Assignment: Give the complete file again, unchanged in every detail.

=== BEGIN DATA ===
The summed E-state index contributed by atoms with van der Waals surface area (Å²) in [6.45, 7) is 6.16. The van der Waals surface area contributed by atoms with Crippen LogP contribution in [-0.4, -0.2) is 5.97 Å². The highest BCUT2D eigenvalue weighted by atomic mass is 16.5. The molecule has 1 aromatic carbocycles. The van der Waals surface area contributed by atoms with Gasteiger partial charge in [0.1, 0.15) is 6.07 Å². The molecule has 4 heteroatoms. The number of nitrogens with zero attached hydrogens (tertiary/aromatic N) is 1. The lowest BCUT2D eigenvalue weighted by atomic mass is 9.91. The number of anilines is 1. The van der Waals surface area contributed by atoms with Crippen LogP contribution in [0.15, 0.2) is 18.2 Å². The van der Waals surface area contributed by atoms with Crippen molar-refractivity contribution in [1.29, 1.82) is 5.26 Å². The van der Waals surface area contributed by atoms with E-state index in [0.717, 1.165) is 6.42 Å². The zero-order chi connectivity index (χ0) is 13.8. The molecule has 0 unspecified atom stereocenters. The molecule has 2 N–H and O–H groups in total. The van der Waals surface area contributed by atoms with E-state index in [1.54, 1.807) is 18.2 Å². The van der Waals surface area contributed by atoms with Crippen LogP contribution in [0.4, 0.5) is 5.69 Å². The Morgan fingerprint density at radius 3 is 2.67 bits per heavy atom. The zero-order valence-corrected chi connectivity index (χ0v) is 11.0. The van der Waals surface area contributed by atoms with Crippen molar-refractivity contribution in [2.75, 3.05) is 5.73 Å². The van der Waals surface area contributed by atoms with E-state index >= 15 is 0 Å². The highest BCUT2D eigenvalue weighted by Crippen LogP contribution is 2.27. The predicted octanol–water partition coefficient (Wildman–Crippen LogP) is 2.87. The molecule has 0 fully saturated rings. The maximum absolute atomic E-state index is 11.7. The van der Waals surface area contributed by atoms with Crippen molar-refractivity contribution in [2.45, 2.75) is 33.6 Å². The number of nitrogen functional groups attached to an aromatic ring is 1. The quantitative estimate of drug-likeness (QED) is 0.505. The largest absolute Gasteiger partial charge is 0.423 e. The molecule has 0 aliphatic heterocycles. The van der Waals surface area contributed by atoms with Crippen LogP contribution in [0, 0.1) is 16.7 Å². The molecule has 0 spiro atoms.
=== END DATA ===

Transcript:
The summed E-state index contributed by atoms with van der Waals surface area (Å²) in [6.45, 7) is 6.16. The van der Waals surface area contributed by atoms with Crippen LogP contribution in [-0.4, -0.2) is 5.97 Å². The highest BCUT2D eigenvalue weighted by atomic mass is 16.5. The molecule has 1 aromatic carbocycles. The van der Waals surface area contributed by atoms with Gasteiger partial charge in [0.1, 0.15) is 6.07 Å². The molecule has 4 heteroatoms. The number of nitrogens with zero attached hydrogens (tertiary/aromatic N) is 1. The lowest BCUT2D eigenvalue weighted by atomic mass is 9.91. The number of anilines is 1. The van der Waals surface area contributed by atoms with Crippen LogP contribution in [0.15, 0.2) is 18.2 Å². The van der Waals surface area contributed by atoms with Crippen molar-refractivity contribution in [1.29, 1.82) is 5.26 Å². The van der Waals surface area contributed by atoms with E-state index in [0.717, 1.165) is 6.42 Å². The zero-order chi connectivity index (χ0) is 13.8. The molecule has 0 unspecified atom stereocenters. The molecule has 2 N–H and O–H groups in total. The van der Waals surface area contributed by atoms with E-state index in [1.54, 1.807) is 18.2 Å². The van der Waals surface area contributed by atoms with Crippen LogP contribution in [0.4, 0.5) is 5.69 Å². The Morgan fingerprint density at radius 3 is 2.67 bits per heavy atom. The zero-order valence-corrected chi connectivity index (χ0v) is 11.0. The van der Waals surface area contributed by atoms with Crippen molar-refractivity contribution in [2.75, 3.05) is 5.73 Å². The van der Waals surface area contributed by atoms with E-state index >= 15 is 0 Å². The highest BCUT2D eigenvalue weighted by Crippen LogP contribution is 2.27. The predicted octanol–water partition coefficient (Wildman–Crippen LogP) is 2.87. The molecule has 0 fully saturated rings. The maximum absolute atomic E-state index is 11.7. The van der Waals surface area contributed by atoms with Crippen molar-refractivity contribution in [2.45, 2.75) is 33.6 Å². The number of nitrogen functional groups attached to an aromatic ring is 1. The quantitative estimate of drug-likeness (QED) is 0.505. The largest absolute Gasteiger partial charge is 0.423 e. The molecule has 0 aliphatic heterocycles. The van der Waals surface area contributed by atoms with Crippen LogP contribution in [0, 0.1) is 16.7 Å². The molecule has 0 spiro atoms.